Good morning. We haven't yet talked about this week's "Bachelor in Paradise" drama. No one's take will ever beat Vulture's, but send them to me anyways.
Today's work count is 898, or ~3 minutes.
Illustration: Lazaro Gamio/Axios
The White House is eyeing a proposal that would try to identify early warning signs of violent behavior in people with mental illness, the Washington Post reports.
Why it matters: As we've written time and again, most mentally ill people are not violent, and the majority of mass shooters have not been diagnosed with a mental illness.
The big picture: This proposal is part of a larger push to create a new agency called the Health Advanced Research Projects Agency, or HARPA. It would be modeled on DARPA, the research arm of the Pentagon.
Details: The mental-illness proposal would use artificial intelligence to try to identify changes in someone's mental state that could make that person more likely to become violent.
Yes, but: AI excels at identifying hidden patterns in huge amounts of data, and has been used before to help identify mental conditions — like finding the imperceptible vocal qualities that might suggest depression, Axios' Kaveh Waddell writes.
There's a lot of skepticism about whether making prices more transparent will do anything to lower them, but there ways to maximize the odds, Gilbert Benavidez and Austin Frakt write in JAMA Forum.
Driving the news: Both the Trump administration and Congress are pushing pricing transparency measures, banking on the idea that if consumers know how much health care services cost, they'll opt for the cheaper ones.
The other side: Other incentives, when paired with transparency, actually do get people to shop for cheaper care.
The bottom line: Getting the incentives right is important, but so far transparency is being pushed as a standalone approach.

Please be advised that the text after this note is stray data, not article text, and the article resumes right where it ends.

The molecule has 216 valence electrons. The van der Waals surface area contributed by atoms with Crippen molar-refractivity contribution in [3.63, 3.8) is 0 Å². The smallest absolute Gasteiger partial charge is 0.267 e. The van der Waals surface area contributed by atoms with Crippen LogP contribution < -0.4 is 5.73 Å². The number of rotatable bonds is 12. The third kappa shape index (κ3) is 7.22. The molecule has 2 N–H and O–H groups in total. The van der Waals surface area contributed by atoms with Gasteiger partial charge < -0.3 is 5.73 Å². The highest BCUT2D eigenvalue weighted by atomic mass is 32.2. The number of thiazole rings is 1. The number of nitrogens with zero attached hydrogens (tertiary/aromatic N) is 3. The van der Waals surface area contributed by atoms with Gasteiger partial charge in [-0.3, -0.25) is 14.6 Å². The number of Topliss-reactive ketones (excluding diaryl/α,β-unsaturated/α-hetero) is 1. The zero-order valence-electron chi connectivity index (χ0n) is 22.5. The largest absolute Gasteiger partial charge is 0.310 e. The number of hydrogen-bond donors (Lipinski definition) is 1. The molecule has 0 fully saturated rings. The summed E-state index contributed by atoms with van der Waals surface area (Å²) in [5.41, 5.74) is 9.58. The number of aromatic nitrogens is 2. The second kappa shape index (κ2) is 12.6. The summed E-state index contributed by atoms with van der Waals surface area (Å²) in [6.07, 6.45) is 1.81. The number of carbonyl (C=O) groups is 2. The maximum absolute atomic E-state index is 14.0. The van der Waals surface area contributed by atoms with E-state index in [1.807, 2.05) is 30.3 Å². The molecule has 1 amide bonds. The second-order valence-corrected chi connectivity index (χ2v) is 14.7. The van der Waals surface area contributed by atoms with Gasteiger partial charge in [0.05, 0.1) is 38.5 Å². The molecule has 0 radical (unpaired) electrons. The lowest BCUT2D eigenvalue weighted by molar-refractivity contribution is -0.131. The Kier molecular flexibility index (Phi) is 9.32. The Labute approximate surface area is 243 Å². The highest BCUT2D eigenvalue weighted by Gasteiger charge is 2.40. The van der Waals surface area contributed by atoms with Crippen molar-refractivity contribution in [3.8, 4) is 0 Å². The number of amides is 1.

Illustration: Aïda Amer/Axios
Buying a new car every year would be a very impractical expense. It would also be cheaper than a year's worth of health care for a family, the Kaiser Family Foundation's Drew Altman writes in today's column.
Why it matters: The cost-shifting and complexity of health insurance can hide its high cost, which crowds out families' other needs and depresses workers’ wages.
By the numbers: Health care for a family covered by a large employer cost, on average, $22,885 last year.
Between the lines: Roughly $15,000 of that $22,885 comes from employers' contribution to their workers’ premiums.
As health care costs continue to rise, they'll be comparable to even fancier cars. They're already inching up toward the cheapest Cadillac — a familiar car metaphor.
HHS yesterday proposed making it easier for doctors to coordinate the care of people with substance or opioid use disorder.
What they're saying: "This was all well-meaning," HHS Secretary Alex Azar said of the confidentiality rules, per AP.
The health care system loves to hate "fee-for-service," in which hospitals and doctors get paid for every test, procedure and service they provide.
Reality check: Fee-for-service still isn't remotely close to going away, Axios' Bob Herman writes.
The latest case in point: Advocate Aurora Health, the large hospital system based in Illinois and Wisconsin, released financial documents yesterday showing its "capitation" revenue dropped by $25 million in its latest quarter.